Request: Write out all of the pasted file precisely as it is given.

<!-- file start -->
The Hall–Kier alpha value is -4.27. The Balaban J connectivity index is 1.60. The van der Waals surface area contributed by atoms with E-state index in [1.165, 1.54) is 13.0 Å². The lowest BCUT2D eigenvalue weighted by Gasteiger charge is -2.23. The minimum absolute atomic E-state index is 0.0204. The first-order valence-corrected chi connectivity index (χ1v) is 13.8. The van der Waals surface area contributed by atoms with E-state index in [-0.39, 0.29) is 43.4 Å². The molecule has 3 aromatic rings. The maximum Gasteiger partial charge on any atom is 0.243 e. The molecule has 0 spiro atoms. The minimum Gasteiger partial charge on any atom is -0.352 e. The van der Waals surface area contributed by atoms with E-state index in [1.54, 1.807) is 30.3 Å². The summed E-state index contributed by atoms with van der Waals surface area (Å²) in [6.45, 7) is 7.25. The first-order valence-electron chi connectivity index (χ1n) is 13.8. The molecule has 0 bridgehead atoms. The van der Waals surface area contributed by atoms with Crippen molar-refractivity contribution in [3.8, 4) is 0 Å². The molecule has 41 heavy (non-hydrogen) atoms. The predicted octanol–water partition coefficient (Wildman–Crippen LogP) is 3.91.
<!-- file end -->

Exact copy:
The Hall–Kier alpha value is -4.27. The Balaban J connectivity index is 1.60. The van der Waals surface area contributed by atoms with E-state index in [1.165, 1.54) is 13.0 Å². The lowest BCUT2D eigenvalue weighted by Gasteiger charge is -2.23. The minimum absolute atomic E-state index is 0.0204. The first-order valence-corrected chi connectivity index (χ1v) is 13.8. The van der Waals surface area contributed by atoms with E-state index in [-0.39, 0.29) is 43.4 Å². The molecule has 3 aromatic rings. The maximum Gasteiger partial charge on any atom is 0.243 e. The molecule has 0 spiro atoms. The minimum Gasteiger partial charge on any atom is -0.352 e. The van der Waals surface area contributed by atoms with E-state index in [1.54, 1.807) is 30.3 Å². The summed E-state index contributed by atoms with van der Waals surface area (Å²) in [6.45, 7) is 7.25. The first-order valence-electron chi connectivity index (χ1n) is 13.8. The molecule has 0 bridgehead atoms. The van der Waals surface area contributed by atoms with Crippen molar-refractivity contribution in [3.8, 4) is 0 Å². The molecule has 41 heavy (non-hydrogen) atoms. The predicted octanol–water partition coefficient (Wildman–Crippen LogP) is 3.91.